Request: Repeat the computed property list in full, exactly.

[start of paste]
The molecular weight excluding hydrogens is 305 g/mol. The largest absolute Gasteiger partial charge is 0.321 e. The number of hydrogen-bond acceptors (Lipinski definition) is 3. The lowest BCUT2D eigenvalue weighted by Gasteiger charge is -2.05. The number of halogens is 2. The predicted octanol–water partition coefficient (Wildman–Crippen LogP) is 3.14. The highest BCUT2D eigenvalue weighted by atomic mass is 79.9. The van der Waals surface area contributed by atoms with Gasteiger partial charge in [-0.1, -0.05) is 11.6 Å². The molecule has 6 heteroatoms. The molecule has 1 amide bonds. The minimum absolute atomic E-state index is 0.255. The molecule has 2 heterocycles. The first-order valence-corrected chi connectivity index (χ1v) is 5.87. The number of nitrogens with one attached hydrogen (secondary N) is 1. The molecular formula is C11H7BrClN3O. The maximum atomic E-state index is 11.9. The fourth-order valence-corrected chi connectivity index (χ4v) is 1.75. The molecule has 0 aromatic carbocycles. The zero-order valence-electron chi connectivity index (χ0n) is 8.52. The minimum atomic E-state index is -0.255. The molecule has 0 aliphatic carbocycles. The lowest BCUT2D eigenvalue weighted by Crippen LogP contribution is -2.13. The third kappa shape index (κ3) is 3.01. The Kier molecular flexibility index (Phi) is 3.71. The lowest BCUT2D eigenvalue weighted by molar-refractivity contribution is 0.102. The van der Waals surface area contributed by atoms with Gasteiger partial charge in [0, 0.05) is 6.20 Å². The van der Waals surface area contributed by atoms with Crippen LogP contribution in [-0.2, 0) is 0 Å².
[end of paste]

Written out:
The molecular weight excluding hydrogens is 305 g/mol. The largest absolute Gasteiger partial charge is 0.321 e. The number of hydrogen-bond acceptors (Lipinski definition) is 3. The lowest BCUT2D eigenvalue weighted by Gasteiger charge is -2.05. The number of halogens is 2. The predicted octanol–water partition coefficient (Wildman–Crippen LogP) is 3.14. The highest BCUT2D eigenvalue weighted by atomic mass is 79.9. The van der Waals surface area contributed by atoms with Gasteiger partial charge in [-0.1, -0.05) is 11.6 Å². The molecule has 6 heteroatoms. The molecule has 1 amide bonds. The minimum absolute atomic E-state index is 0.255. The molecule has 2 heterocycles. The first-order valence-corrected chi connectivity index (χ1v) is 5.87. The number of nitrogens with one attached hydrogen (secondary N) is 1. The molecular formula is C11H7BrClN3O. The maximum atomic E-state index is 11.9. The fourth-order valence-corrected chi connectivity index (χ4v) is 1.75. The molecule has 0 aromatic carbocycles. The zero-order valence-electron chi connectivity index (χ0n) is 8.52. The minimum atomic E-state index is -0.255. The molecule has 0 aliphatic carbocycles. The lowest BCUT2D eigenvalue weighted by Crippen LogP contribution is -2.13. The third kappa shape index (κ3) is 3.01. The Kier molecular flexibility index (Phi) is 3.71. The lowest BCUT2D eigenvalue weighted by molar-refractivity contribution is 0.102. The van der Waals surface area contributed by atoms with Gasteiger partial charge in [0, 0.05) is 6.20 Å². The van der Waals surface area contributed by atoms with Crippen LogP contribution in [-0.2, 0) is 0 Å².